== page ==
Raligh update #3

It’s been a while since I’ve posted about the Raligh. I’ve been working on it but not as much as I’d like. You know how it is: school, work blah blah blah. Same old sob story, poor me. Anyways I’ve started in on the home stretch and it’s turned out to be a very long one.

The drive train on this thing is nasty. It’s the front and rear derailer, the chain rings, the cranks and the bottom bracket. That’s pretty much the hard stuff, specifically the derailers. These things have about 20 years of crap built up on them and it’s obvious that a few parts are bent. Here are the before pictures:

The front derailer:

The front chain wheels / rings:

Rear derailer:

And finally the cranks:

Those of you who’ve done this before will notice the cotter pin through the cranks. I’ll get to these in a in a bit but first the good news … the front chain rings and the kickstand cleaned up great!

So now the bad news: I got everything off the frame except for the cranks. Cleaning the 20 years worth of lubricant and dirt off the frame was a pain in the ass and there’s still more to be done but I can’t get to it all till the cranks are off. But these cranks do not want to come off. Stupid cotter pins. I’ve never seen cranks with cotter pins in them and I now know why.

I did some research and found that there are cotter pin presses out there but none are less than $50 + shipping so I rigged up my own boot-leg press. I took a 3 inch c-clamp I had laying about, cupped the out-going end of the cotter pin in a 10mm socket and used the clamp to press the cotter pin out. I left the nut on the threaded end, one turn out to keep it from completely bending over. It looked like this:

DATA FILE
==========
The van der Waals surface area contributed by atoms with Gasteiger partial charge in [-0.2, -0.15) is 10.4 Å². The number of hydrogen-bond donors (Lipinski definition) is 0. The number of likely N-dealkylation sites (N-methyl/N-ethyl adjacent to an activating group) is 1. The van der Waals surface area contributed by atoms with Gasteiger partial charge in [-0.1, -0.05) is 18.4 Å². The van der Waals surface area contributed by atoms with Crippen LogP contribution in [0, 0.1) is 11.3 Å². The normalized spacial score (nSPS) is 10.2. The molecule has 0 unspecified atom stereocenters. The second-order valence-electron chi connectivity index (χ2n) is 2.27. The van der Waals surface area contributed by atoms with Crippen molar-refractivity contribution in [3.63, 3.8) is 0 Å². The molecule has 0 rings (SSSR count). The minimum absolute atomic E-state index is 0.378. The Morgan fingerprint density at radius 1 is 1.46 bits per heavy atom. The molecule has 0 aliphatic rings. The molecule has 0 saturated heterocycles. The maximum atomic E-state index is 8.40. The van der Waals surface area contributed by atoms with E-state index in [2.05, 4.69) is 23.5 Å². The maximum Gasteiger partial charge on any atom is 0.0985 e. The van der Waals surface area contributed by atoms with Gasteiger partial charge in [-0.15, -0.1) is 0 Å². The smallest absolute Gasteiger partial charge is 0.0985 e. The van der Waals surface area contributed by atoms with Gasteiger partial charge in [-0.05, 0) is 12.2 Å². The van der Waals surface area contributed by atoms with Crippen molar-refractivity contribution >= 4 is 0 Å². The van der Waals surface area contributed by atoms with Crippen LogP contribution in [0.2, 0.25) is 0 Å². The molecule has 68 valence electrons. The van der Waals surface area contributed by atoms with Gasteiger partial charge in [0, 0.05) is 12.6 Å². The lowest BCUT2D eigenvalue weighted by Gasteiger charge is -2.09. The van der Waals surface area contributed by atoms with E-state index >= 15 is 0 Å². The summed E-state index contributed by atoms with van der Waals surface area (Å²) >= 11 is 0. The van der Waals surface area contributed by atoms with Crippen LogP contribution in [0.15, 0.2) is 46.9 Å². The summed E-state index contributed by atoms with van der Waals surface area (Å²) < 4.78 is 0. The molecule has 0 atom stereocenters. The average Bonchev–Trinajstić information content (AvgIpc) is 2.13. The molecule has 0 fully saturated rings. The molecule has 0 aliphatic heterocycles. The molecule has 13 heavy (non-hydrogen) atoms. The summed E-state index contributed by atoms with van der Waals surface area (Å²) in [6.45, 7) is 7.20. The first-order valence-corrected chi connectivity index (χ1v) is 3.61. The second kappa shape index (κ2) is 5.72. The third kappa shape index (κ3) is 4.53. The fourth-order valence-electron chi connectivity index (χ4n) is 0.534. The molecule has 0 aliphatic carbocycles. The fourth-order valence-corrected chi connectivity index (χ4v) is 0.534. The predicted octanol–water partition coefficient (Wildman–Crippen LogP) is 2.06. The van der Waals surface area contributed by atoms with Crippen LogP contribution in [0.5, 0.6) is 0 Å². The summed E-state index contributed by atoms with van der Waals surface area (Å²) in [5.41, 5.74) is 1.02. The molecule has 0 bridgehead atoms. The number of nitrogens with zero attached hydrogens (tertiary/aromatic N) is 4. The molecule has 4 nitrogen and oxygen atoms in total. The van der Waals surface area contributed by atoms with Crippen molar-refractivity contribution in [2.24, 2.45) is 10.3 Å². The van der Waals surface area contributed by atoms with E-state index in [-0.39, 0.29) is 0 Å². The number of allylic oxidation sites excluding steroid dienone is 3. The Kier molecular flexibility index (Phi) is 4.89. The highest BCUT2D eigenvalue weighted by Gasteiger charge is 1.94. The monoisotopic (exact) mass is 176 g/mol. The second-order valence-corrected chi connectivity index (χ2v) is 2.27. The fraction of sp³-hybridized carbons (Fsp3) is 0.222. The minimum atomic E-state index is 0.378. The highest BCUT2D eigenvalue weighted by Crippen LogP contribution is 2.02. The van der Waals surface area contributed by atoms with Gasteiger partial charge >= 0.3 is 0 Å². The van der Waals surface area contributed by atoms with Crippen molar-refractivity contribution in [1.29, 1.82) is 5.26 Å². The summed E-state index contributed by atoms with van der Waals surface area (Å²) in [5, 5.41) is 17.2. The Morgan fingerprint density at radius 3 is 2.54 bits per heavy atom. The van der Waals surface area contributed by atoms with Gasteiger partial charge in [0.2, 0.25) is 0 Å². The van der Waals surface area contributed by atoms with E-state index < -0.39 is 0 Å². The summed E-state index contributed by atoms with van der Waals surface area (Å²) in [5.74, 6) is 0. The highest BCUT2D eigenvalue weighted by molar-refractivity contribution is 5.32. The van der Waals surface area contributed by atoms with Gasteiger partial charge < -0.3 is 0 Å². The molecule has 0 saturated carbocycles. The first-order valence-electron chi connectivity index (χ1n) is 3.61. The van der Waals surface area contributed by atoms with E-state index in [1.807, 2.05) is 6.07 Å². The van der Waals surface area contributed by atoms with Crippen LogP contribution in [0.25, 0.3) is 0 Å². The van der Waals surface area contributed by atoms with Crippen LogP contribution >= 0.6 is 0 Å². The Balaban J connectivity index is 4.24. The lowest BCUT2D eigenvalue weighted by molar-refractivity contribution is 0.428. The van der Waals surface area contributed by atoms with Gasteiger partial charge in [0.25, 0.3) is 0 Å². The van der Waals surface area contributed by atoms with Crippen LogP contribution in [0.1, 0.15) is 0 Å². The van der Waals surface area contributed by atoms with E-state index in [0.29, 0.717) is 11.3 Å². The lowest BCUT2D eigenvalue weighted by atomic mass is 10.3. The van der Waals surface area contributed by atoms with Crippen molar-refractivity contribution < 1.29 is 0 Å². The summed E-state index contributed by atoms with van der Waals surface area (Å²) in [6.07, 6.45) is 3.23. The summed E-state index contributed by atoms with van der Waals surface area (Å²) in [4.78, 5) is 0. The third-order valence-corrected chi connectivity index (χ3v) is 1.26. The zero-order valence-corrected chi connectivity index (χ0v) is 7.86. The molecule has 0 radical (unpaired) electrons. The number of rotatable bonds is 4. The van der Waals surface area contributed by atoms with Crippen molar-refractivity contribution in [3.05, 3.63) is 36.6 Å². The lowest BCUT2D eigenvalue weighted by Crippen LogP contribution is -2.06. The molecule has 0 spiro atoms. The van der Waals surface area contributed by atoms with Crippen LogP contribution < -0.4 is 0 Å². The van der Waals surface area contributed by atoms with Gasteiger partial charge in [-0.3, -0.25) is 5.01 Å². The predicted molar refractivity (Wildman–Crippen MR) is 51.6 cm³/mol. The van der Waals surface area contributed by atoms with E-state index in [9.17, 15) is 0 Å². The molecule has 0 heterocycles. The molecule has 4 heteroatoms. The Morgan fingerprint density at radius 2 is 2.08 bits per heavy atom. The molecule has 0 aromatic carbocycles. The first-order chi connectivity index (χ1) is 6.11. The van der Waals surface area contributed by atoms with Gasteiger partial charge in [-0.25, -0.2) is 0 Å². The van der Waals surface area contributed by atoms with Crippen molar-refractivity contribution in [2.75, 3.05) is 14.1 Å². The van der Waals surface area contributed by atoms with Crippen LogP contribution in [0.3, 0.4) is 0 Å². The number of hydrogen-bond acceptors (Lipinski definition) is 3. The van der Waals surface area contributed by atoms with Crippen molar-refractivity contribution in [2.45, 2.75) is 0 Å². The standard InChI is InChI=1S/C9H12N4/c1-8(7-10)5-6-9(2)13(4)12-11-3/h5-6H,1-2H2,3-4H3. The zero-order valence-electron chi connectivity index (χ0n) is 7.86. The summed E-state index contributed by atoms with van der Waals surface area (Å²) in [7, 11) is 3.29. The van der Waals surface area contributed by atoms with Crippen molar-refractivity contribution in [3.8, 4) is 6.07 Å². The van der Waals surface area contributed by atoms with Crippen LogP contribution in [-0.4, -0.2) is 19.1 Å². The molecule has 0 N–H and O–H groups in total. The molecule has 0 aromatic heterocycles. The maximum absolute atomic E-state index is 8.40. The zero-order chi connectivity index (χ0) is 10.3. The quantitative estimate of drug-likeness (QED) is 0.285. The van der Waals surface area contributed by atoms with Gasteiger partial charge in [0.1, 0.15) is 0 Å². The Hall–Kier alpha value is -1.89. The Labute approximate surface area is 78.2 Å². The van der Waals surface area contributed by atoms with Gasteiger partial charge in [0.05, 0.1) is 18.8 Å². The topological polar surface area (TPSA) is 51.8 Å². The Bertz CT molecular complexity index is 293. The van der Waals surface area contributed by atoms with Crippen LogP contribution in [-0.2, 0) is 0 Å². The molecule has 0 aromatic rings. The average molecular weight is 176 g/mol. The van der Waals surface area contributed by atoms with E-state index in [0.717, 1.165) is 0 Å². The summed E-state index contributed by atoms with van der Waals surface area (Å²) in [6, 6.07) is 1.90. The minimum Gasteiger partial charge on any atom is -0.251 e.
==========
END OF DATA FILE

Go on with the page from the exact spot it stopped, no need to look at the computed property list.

That was till the c-clamp broke. I should have seen it coming when I had to turn the clamp with a pair of 9 inch pliers. It wasn’t as dramatic as you think, I just ended up pushing the threaded bit through the plunger a bit. It sank right into the hollow part of the socket. The plunger wasn’t spinning much after that. You can see the plunger pushed through in the following pic, this thing was flat initially:

So one c-clamp down I looked for other options. I went with a solution recommended by the late great Sheldon “No Clunk” Brown. His site is the first google hit for “cottered cranks” and he has a laundry list of things he’s done to get cotter pins out of old-school European bike cranks. After soaking the cotter pin in WD-40 penetrating oil I tried his claw hammer & pipe method. I didn’t ding up the frame like I was afraid I would but I did some damage to the threaded end of the pin. It didn’t budge.

I figured this was a good time to take a break so I sat down with a whiskey and read some of Sheldon Brown’s journal entries and accounts of some of the rides and events that he attended. Really cool to read about a bike enthusiast riding around the north shore of Massachusetts just a few towns over from where I grew up. Some of the pictures made me nostalgic for New England, especially the one of his bike propped up against a beautiful New England field stone wall.

Sheldon put a wealth of information into the public domain through his website. He basically was blogging every day before a blog was a blog. He passed away but his site is still out there, complete with pictures of his kick-ass beard. His advice was a big help so, thanks man. I’m still working on way to get these pins out, hopefully it won’t come down to using the drill 🙂

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